I love card games. When I was growing up, I used to sit down with my father and play games every week. We’d play Uno, Cribbage, Rook, and an assortment of other games that people today, just seem to forget about. This love of games carried me through the years and I picked up others like Euchre and Gin Rummy. While I do know how to play poker, I never really got into that end of the game spectrum.
Here in Korea, there’s one game that’s really caught my attention, and it’s called Go Stop. The game uses Japanese Flower Cards called 화투 (Hwatu). Back in the day it was played for cash. The card rules are quite simple, but winning can happen fast… and with the number of multipliers that can come about in a single game… a loss can be quite costly. In the blink of an eye, you can go from winning to losing.
Game play is quite simple and I recently wrote about it for The Korea Blog. Today, many Koreans still play for cash, but among friends, it’s played for flicks of a finger or a good number of hits.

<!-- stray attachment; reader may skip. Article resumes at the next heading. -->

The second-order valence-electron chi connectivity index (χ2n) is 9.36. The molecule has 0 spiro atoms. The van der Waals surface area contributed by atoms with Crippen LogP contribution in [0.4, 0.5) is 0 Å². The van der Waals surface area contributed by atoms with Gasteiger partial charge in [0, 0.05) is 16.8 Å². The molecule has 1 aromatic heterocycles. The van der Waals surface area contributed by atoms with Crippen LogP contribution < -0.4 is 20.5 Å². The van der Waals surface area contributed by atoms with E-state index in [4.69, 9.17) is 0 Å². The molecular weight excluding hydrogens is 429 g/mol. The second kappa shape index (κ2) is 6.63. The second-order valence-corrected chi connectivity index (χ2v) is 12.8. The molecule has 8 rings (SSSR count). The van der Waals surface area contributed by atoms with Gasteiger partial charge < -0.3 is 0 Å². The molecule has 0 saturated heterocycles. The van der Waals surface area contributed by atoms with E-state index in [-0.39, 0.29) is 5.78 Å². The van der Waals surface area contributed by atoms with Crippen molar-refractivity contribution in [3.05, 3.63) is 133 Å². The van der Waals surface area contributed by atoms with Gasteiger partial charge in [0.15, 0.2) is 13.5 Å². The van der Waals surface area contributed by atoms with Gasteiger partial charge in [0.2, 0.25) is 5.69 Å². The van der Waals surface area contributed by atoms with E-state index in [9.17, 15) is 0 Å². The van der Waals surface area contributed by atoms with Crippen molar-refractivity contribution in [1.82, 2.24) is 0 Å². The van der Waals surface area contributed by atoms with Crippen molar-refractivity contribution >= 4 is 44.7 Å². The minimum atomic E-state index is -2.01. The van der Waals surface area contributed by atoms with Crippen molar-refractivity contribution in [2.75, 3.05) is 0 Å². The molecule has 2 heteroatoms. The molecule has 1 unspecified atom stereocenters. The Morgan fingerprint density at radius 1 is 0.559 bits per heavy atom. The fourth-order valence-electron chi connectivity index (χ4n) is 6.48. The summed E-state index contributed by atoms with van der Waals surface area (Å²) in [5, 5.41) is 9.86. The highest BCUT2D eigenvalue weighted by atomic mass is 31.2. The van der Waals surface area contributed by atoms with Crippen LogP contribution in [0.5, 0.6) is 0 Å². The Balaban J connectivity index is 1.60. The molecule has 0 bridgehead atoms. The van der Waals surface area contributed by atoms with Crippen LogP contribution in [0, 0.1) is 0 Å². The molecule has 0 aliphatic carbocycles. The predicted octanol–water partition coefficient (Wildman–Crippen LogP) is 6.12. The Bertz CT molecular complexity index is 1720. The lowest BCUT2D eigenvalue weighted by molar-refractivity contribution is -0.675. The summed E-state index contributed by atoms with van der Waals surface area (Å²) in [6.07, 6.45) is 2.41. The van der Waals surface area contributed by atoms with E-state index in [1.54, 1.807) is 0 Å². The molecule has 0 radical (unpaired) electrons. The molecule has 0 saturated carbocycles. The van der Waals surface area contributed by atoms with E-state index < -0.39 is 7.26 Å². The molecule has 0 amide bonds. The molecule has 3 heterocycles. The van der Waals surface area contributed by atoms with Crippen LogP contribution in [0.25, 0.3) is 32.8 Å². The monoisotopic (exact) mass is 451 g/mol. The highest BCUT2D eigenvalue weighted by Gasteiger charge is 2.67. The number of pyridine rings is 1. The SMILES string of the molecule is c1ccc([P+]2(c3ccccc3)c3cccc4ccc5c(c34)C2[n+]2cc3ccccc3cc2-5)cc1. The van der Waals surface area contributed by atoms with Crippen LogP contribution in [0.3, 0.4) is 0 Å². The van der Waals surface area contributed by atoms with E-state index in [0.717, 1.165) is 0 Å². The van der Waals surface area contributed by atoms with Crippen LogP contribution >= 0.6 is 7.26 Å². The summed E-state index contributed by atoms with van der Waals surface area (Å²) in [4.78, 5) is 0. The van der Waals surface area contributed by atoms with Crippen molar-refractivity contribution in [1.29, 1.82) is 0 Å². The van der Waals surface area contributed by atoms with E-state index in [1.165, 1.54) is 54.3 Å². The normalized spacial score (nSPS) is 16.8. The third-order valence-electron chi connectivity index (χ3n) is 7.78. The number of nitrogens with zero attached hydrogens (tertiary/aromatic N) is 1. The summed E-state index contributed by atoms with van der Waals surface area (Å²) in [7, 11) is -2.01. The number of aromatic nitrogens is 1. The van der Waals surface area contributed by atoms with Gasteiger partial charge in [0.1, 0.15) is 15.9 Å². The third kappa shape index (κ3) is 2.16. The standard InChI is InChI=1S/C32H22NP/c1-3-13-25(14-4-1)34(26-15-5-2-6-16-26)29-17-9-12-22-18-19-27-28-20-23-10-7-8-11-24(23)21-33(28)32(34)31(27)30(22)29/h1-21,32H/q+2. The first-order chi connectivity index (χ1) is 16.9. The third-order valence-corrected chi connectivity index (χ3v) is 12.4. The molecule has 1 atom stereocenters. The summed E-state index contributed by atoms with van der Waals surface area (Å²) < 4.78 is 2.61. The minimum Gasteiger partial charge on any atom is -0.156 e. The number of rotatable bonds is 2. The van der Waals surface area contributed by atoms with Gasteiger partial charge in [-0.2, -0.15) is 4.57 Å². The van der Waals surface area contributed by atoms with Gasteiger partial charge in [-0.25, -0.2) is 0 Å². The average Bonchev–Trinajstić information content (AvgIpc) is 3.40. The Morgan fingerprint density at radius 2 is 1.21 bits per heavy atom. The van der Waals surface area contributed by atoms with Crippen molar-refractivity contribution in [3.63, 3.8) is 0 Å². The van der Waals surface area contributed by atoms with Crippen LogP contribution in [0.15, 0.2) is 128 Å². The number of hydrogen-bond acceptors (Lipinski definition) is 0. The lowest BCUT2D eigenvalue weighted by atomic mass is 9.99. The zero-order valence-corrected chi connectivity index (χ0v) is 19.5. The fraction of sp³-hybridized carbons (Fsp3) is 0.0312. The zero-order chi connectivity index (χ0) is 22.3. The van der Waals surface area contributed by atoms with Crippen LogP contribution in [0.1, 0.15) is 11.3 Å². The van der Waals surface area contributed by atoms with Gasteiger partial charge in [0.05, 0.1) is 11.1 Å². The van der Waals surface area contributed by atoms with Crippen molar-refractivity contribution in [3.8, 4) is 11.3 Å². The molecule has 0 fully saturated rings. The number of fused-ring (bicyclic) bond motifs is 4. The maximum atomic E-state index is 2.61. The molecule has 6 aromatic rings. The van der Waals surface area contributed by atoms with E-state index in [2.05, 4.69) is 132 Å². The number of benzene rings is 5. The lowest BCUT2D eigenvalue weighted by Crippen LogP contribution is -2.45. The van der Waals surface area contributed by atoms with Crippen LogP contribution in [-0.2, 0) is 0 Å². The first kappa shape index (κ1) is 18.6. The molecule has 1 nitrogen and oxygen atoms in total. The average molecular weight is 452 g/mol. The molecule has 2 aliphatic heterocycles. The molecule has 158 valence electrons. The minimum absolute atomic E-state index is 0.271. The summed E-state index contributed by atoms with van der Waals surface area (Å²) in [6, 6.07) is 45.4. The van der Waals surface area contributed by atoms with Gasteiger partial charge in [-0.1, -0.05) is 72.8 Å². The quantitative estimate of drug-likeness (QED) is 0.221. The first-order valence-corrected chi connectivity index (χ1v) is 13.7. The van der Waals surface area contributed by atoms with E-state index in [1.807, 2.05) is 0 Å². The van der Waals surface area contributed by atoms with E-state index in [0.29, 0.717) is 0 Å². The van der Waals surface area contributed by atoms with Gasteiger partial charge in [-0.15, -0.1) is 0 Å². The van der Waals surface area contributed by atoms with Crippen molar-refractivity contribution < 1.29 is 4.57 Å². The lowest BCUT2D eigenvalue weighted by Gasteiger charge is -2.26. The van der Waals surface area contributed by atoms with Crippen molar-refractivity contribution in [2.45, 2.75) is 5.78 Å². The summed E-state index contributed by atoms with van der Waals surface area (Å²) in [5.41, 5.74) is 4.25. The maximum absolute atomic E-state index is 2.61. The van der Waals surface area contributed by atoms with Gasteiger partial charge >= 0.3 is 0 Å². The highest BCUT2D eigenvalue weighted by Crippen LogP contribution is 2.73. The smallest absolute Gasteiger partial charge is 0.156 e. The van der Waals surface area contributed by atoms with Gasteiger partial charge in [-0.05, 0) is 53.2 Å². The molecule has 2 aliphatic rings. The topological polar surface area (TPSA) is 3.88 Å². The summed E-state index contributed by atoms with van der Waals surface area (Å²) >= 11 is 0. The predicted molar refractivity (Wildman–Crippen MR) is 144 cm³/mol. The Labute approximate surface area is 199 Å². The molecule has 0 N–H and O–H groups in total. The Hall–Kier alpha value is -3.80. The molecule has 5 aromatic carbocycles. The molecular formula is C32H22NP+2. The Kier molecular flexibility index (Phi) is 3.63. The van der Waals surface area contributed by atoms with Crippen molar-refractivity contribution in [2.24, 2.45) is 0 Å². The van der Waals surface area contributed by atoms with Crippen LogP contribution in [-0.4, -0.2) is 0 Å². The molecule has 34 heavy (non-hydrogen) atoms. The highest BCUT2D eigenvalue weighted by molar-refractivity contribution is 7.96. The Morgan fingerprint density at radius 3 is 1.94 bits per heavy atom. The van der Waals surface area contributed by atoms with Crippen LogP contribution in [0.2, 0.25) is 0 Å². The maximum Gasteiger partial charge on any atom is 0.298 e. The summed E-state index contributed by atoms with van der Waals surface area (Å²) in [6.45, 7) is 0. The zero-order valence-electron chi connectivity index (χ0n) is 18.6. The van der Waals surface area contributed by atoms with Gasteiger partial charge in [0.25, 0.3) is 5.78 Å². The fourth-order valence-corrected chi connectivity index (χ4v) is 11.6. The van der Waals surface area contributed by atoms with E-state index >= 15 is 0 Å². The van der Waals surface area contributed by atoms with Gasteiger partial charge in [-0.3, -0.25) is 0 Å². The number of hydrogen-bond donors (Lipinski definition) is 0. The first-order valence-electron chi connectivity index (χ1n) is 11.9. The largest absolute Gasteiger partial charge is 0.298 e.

To play the game, simply deal out the cards and match them up. It’s that simple. To take a look at the full rules, read this excellent post.
Recently, I collaborated with my friend Kevin to do a video on the subject. In the video, we go over the basic rules needed to play and how to score. It’s a little longer than some of my other videos, but covers a great deal of information.
I specifically chose Kevin for two reasons. First, he taught English in Korea and has a good background of the game. Second, he currently lives in Japan, where the cards are from. I thought it would be fun to recite to rules back and forth to hopefully break up the “talking heads” nature of this video.
It proved to be quite a difficult project since the timeline included footage from four different sources and at different resolutions. It made for some seriously long rendering time… each pass taking up to 5 hours! The MBP was really working hard.